To the extent that the Union is contending that the Arbitrator was bound to apply the harmful-error rule as it would have been applied by the Merit Systems Protection Board (MSPB) pursuant to 5 U.S.C. § 7701(c), that contention is also without merit. We have repeatedly held that arbitrators are not bound by the same substantive standards as the MSPB when resolving grievances over actions not covered by 5 U.S.C. §§ 4303 and 7512. For example, U.S. Department of Justice, Immigration and Naturalization Service, Jacksonville, Florida and American Federation of Government Employees, National Border Patrol Council Local 3725, 36 FLRA 928, 932 (1990); Department of the Air Force, Griffiss Air Force Base and American Federation of Government Employees, Local 2612, 34 FLRA 712, 714-15 (1990). As this case involves the provision of protective clothing, it is not covered by 5 U.S.C. §§ 4303 or 7512, and, therefore, no basis is provided for finding the award to be contrary to 5 U.S.C. § 7701(c), as alleged by the Union.
Finally, we note that although the Union claims that the grievants have not received "equal treatment" or "equal opportunity," there is no indication in the record or the Union's exceptions that the Agency unlawfully treated the grievants in a disparate manner or denied them equal opportunity based upon unlawful considerations.
Accordingly, we will deny the Union's exceptions.
The Union's exceptions are denied.
C. It is the Department of the Air Force policy that civilians accepting employment provide the normal work and seasonal clothing required for climatic conditions in the geographical area where they work. This policy also applies to the position for which they are employed. Seasonal clothing which civilians who live in cold weather buy for themselves include items such as parkas, cold weather footwear, thermal underwear, and other seasonal articles whether or not they are listed in appropriate Tables of Allowances (TAs). These items are considered normal clothing requirements for persons residing in the area regardless of employment assignment. The Air Force may provide special purpose clothing shown in TA016 (clothing not normally considered a part of the regular attire for a specific geographical area) to civilian employees under the following conditions:
(1) Contract agreement. When specified in the employment/contract agreement between a particular individual and the Air Force, the Air Force may provide clothing.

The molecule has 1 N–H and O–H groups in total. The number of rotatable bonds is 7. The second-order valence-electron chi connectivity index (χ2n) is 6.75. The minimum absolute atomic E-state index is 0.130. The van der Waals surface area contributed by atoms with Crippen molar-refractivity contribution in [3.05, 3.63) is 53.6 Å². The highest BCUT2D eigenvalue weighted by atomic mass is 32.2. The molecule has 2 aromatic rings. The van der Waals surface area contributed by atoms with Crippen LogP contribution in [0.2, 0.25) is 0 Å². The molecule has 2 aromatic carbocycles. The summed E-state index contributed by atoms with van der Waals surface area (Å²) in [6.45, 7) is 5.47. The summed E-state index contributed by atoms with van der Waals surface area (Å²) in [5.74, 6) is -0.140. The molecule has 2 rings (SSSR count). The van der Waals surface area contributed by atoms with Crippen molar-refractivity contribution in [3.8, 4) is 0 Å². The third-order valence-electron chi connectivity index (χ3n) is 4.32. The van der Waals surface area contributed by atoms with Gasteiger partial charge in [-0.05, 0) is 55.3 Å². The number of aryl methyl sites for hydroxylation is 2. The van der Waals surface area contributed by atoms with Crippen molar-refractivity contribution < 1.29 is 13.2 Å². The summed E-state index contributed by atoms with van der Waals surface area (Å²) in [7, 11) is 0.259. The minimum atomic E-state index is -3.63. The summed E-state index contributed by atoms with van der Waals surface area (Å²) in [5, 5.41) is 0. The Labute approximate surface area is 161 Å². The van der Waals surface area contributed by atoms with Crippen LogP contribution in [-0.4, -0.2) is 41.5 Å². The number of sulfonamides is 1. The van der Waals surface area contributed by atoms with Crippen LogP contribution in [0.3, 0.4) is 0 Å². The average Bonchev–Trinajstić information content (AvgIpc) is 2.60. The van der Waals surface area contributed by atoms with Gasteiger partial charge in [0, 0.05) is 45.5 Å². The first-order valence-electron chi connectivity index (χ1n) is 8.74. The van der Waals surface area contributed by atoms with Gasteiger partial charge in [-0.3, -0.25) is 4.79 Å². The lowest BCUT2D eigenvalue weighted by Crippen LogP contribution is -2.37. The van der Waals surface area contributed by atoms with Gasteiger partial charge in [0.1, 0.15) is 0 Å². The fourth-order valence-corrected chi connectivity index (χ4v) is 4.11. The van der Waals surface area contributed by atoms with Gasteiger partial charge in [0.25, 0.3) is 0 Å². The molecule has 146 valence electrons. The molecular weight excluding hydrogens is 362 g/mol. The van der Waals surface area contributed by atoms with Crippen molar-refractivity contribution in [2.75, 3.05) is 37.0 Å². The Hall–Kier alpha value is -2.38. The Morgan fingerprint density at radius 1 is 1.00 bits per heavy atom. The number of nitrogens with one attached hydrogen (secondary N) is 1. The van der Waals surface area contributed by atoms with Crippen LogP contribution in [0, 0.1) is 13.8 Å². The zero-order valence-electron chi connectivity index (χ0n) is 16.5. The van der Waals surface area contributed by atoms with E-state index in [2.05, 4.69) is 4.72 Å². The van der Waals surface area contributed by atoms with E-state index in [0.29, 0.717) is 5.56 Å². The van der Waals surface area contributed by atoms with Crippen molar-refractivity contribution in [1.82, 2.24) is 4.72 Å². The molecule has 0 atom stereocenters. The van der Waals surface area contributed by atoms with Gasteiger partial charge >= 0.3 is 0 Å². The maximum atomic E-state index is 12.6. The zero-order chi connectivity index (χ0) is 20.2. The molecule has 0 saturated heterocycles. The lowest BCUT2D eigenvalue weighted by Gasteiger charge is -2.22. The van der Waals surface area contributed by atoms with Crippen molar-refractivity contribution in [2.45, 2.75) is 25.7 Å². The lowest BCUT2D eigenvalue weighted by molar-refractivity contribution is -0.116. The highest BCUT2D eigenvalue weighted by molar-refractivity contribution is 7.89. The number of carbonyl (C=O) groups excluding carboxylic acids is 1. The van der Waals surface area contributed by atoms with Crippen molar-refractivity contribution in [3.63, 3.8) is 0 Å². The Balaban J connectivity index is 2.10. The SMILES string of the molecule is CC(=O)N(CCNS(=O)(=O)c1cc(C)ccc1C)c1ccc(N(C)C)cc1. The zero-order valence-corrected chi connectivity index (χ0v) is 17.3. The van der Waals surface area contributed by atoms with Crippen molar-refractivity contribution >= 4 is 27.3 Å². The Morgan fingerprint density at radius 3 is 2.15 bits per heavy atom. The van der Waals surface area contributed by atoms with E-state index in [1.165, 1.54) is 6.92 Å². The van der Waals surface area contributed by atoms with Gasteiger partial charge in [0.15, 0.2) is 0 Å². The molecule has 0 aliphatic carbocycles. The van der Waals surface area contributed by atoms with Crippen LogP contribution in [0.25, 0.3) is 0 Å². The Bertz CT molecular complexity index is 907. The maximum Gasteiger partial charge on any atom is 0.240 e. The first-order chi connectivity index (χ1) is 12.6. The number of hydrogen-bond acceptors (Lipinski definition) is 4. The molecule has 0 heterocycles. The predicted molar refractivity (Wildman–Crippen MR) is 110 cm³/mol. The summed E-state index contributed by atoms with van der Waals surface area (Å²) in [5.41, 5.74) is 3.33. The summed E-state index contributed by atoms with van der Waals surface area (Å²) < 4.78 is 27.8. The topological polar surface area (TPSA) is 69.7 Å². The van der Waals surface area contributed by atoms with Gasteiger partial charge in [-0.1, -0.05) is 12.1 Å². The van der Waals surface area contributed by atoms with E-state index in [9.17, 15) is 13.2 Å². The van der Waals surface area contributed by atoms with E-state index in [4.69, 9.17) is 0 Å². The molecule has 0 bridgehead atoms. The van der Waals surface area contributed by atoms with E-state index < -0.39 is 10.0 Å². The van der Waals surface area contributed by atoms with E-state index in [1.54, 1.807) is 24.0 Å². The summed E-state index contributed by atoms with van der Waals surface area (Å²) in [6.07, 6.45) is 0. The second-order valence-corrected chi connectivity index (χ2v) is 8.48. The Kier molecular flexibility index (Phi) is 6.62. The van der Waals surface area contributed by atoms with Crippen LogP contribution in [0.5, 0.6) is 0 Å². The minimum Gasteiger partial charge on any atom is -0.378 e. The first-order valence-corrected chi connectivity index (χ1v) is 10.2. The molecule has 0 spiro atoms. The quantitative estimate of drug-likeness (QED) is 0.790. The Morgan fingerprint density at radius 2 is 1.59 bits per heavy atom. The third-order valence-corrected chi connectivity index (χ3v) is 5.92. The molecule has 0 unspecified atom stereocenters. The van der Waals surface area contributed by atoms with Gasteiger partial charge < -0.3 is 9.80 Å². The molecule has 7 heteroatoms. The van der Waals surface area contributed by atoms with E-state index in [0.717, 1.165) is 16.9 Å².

(2) Abnormal exposure to biological, chemical, or physical hazards. When special protective clothing or equipment is required for occupational protection against biological, chemical, or physical hazards, the requirement should be specified in safety and health guidance of the AFOSH Standards; Technical Orders; or Air Force, Command, or local regulations. If a requirement is not specific, it is nonexistent for specific operations, the local Safety or Bioenvironmental Engineering Office (whichever is appropriate) will determine and validate the need for protective clothing and equipment.
Section 25.05: PROTECTIVE CLOTHING, EQUIPMENT TOOLS.
The Employer agrees to provide to employees any required tools and safety protective equipment, reasonably fitted safety clothing, and devices necessary to provide protection of employees from hazardous conditions encountered during the performance of official duties. Such equipment will be provided as authorized by applicable Air Force regulations and directives (such as Technical Orders, Table of Allowances, and local supplements thereto, etc.), and issuances shall be strictly governed by criteria contained in those authorities. The Union agrees to assist the Employer in aggressively publicizing the benefits of the use of protective devices and equipment by employees, and their adhering to good safety practices, policies and procedures.
Section 25.09: TEMPERATURE CONDITIONS.
The parties recognize that temperature conditions in and around work areas can have direct bearing on employees' comfort, morale, health, and safety. In determining the stress that temperature extremes may place upon an individual employee, the personal comfort and health of the employee will be taken into consideration as well as related factors such as wind, chill fact